Here's the easiest paper beak ever. It's feather-light, super comfortable, and doesn't interfere with breathing. The only catch is that, unlike 99% of the costume ideas out there, it relies upon a pair of glasses to wear it. Have 20/20 vision? Get a cheap pair of costume glasses; you can glue things to them, which you really shouldn't do with prescriptions (unless you're made of money). Add feathers, and go big: think Elton John.
(Yes, that's me, in soft-pants studio-time mode.)
You only need a piece of paper, scissors, and glue for this — really! Start by folding a piece of beak-colored paper in half. Cut a triangle with the fold along what'll be the top ridgeline of the beak. Trim your folded beak piece to shape and round the corners a bit.
This is what mine looked like when it was shaped as I wanted it.
Next, cut a third- or half-inch-wide strip of paper that's about three inches long. Make a cut about a half inch into the center of one short end of the strip. Fold up the resulting tabs at 45-degree angles, as shown.
I'm using a blue strip of paper for the next steps to make it easier to see. You're going to glue the folded-in tabs to the inside of the fold at the wide edge of the beak. It feels a little counter-intuitive, so make sure you're not accidentally gluing it the wrong way. At left, you want to put glue on the sides of the two little tabs that are facing away from you. The photo at right is like one of those optical tricks where you don't know if the thing you're looking at is convex or concave. Here, it's concave — the middle fold is further away from you than the outer edges.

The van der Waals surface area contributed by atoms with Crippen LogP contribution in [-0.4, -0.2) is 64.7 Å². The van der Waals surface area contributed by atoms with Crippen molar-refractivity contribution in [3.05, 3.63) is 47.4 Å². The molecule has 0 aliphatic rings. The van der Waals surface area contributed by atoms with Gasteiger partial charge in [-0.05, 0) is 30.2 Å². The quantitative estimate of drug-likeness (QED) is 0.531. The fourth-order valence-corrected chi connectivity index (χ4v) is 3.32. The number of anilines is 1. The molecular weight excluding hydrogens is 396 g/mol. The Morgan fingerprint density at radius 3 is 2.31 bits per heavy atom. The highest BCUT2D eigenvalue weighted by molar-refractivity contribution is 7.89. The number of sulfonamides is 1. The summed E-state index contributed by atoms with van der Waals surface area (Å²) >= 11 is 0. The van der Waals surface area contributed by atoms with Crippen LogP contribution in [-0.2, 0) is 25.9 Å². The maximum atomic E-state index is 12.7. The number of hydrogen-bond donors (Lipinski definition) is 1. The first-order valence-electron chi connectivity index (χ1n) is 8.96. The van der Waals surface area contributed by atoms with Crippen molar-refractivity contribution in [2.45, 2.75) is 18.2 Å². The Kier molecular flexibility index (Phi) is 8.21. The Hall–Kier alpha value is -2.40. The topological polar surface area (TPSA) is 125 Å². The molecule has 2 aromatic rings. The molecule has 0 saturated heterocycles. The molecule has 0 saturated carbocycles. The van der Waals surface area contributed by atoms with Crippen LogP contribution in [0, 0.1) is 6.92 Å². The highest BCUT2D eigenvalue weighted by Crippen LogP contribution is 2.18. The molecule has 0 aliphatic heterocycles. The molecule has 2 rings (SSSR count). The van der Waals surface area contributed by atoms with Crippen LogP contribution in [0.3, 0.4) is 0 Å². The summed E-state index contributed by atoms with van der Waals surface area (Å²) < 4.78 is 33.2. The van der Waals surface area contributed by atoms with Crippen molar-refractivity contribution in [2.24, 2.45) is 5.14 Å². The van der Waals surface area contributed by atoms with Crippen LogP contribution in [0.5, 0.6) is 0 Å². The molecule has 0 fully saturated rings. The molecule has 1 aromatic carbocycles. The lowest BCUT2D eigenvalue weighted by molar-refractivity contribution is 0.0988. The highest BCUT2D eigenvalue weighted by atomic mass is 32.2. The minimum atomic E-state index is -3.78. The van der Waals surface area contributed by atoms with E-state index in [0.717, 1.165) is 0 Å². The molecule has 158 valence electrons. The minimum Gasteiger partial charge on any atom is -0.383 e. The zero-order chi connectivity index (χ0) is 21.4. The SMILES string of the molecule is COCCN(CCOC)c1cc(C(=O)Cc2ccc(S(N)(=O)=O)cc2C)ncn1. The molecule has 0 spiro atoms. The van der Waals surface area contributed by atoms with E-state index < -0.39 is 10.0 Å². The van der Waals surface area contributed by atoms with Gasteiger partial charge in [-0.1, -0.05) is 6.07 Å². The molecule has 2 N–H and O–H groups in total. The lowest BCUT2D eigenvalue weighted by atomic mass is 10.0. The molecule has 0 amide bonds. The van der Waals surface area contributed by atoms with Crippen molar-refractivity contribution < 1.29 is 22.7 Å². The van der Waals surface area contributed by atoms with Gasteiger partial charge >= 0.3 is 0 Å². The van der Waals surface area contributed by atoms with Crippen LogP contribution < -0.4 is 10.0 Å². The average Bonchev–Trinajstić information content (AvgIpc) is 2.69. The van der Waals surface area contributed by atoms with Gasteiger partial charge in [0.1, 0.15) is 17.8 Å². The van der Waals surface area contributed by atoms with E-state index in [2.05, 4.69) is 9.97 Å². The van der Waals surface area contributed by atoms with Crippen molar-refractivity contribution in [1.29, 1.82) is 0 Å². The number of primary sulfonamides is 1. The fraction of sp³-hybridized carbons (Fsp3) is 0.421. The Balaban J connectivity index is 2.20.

Here's a photo showing what the beak will look like if all has gone well. If it hasn't, just tear it off and try a new strip in the same place. The glued-on tabs will be hidden inside the beak, so no worries.
Now take your beak to a mirror, and slip the tab over the nose piece of your glasses. Fold the paper around the glasses. Tape the strip to the underside of itself, if you want a slightly more permanent hold.
If you want your beak at more of a jaunty, upright angle, try changing the angle of the short side, as shown below. In that photo, the folds of the two beaks are at the top. The top beak has the same angle as the one I'm wearing; the bottom will point the beak a bit more skyward.
IIIIIIII (that's Woodstock-speak for xo)
I'm Debbie Way, an artist and writer who enjoys making things.